A Triumph Over Adversity

    Around the time 04.01.79 was created, Zao had gained full control of a new stylistic endeavour in conveying a heightened sense of spontaneity and calm in his paintings. As exemplified by the present masterwork, Zao’s portrayal of tranquillity and elegance in nature is unrivalled. This new stylistic phase is highly connected to events that had occurred during that period of his life. The illness and eventual passing of Zao’s second wife in 1972 had left Zao in mourning. Following a period of personal loss and turmoil, it was through this ordeal that the artist started to reconnect with the study of ink wash painting. He resumed painting again in 1973, and began working on large format paintings circa 1977.

    Large zones of dark wash call to Zao’s exploration of the ink medium, at the same time also characterises the painting to the specific phase in the artist’s life from 1973 to 1980. Zao himself had said that his style underwent a new transformation from 1973 onwards—he regained peace in his works as compared to the deliberate control depicted in earlier abstract works. The year that 04.01.79 was executed can hence be seen as a period of triumph in reaching a new climax in his artistic pursuits.

    The Artistic Accomplishments in 04.01.79

    04.01.79’s composition is one of sophisticated, angled trisection –an abstract landscape of tenuous mist girdling precipitous mountains artfully guiding the viewer’s gaze. This is reminiscent of the liubai (to leave blank) aesthetic in Chinese Ink painting, especially as seen in Ni Zan’s minimalistic landscape compositions. Zao also inherits the spirit of the Chinese ink medium through colour, his use of monochromatic tones of black, brown and white reflective of Nature. Peeking through the centre of the landscape are sweeping brushstrokes of warm orange pinks and blue greens, evoking scenes of tumbling mountainside streams. Notably, the darker brown areas on the lower left and just above the centre also illustrate the traditional ink painters’ textured strokes. The work exhibits the calligraphic methods of feibai (flying white), where a brush lightly steeped in ink smudges across silk in order to create a sense of flight; and, perhaps yet, of cunfa (crack technique), whereby a tilted and loaded ink brush layers thick, broad strokes in order to evoke shadows and texture, often utilised to render Nature itself. In 04.01.79 one is witness to all such elements cascading into one another to create an arresting and engulfing composition that serves to anchor our visual associations. The Record of Famous Painters from All the Dynasties by Tang art historian Zhang Yanyuan’s deliberates on the notion of “manipulating ink to produce tones that correspond to the five colours”. This pentad of tones include “scorched ink”, “concentrated ink”, “dense ink”, “light ink” and “clear ink”, of which, each can further vary in terms of the degree of wetness and concentration. With 04.01.79, Zao had taken in such richness of possibilities in the Chinese ink medium, and re-cast it by means of a Western medium with a sense of immediacy.

    While 04.01.79 still carries the air of magnificence from Zao Wou-Ki’s earlier years, the artist at this stage paid more attention to crafting pictorial space as a whole, the resulting product infused with lingering, entangling and romantic yet restrained sentiments one might associate with lines from the Tang poet Wang Wei’s Mount Zhongnan, “The white clouds close behind me when I look back. The azure mistiness disappears when I enter it”. According to art critic François Jacob, “[t]he perpetuity of Zao's paintings lies in their questioning of the world”, “their efforts to recreate”, as some of them “display … the birth of light, the invention of water”, or “life indistinctly emerging”, just “beyond the turbulent upheavals of matter”.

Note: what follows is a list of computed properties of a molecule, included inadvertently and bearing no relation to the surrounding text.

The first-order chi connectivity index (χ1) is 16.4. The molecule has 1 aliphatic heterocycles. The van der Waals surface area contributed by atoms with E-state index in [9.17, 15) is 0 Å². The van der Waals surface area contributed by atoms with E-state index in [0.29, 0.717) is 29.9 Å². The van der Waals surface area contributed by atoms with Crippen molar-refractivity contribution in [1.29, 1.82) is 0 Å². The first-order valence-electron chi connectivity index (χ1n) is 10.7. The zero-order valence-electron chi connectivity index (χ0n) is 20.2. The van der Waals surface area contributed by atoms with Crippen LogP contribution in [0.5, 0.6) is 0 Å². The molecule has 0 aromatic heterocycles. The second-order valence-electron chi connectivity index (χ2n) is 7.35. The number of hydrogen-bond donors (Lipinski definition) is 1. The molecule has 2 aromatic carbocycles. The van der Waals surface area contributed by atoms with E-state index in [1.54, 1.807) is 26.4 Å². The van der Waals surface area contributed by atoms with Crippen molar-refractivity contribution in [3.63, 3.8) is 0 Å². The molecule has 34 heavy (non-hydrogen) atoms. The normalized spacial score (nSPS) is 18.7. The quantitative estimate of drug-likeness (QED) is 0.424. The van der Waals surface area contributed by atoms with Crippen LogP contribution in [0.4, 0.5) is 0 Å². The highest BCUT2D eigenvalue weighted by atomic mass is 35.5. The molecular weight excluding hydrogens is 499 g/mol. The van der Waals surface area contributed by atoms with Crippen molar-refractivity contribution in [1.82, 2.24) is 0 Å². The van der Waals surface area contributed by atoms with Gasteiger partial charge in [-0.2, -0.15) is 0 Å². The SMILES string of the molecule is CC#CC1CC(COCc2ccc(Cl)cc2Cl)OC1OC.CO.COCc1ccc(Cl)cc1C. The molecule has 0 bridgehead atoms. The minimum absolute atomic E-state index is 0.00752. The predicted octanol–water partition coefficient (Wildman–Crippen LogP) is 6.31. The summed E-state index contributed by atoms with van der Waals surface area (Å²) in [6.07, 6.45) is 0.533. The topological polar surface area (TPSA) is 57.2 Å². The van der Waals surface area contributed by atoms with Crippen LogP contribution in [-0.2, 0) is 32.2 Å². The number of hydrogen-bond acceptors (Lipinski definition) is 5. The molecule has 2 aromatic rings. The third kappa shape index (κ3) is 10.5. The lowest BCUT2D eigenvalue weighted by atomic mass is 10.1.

Zao’s work very much instantiates the beauty of simplicity that informs Chinese ink painting in its colours and spatial arrangement, depicting energetic brushwork that pulsates along the canvas, and in turn conveys the artist’s sensibilities derived from his connection towards this Eastern art form. Zao had also stated in his autobiography that he was a great admirer of Rembrandt, and was highly inspired by the Western master’s wet-on-wet technique. In re-exploring the intricacies of the Chinese ink, Zao Wou-Ki contemplated how these practices could be blended with the expressive modality of abstract painting. 04.01.79 is a perfect example of Zao’s re-articulation of the ancient spirit onto the canvas. In this piece, the artist had added turpentine to thin out the heavy consistency of his oil paints; the diluted paints offered greater freedom in allowing the artist to generously set down highly translucent washes or layers to create a visual effect akin to the flowing smoothness of ink applied by the ancient literati painters onto rice paper.

    Traversing Centuries, Straddling East and West: A Visual Analysis of 04.01.79

    Observing 04.01.79, one is confronted with the momentous spiritual dynamism of the painting – one that brings to mind the great classical landscapes of the Song Dynasties. 04.01.79 is potently reminiscent especially of paintings by legendary Song master Li Tang (c. 1050-1130), whose virtuosic technique and sensational brushwork rendered magnificent, atmospheric paintings that evoked otherworldly realms. Li’s style influenced subsequent generations of painters, redefining the genre and status quo of landscape painting.

    Zao’s concise brushwork reveals various techniques and sophisticated manoeuvring of colour. The scene ingeniously employs white space to construct a compositional conception of sky and land, while the breathtaking atmosphere of the work envelops viewers with its powerful immersive quality. Standing before 04.01.79, one detects elusive yet compelling traces of picturesque scenery, including mountains, creeks, green trees and scholar’s rocks. Shrouded in a swirling mist, the mountains seem to undulate, the rivers seem to flow, and the pathways beneath the cliff crisscross dynamically into each other. In a mere instant, a stunning and spectacular landscape painting reveals itself from the abstract painting.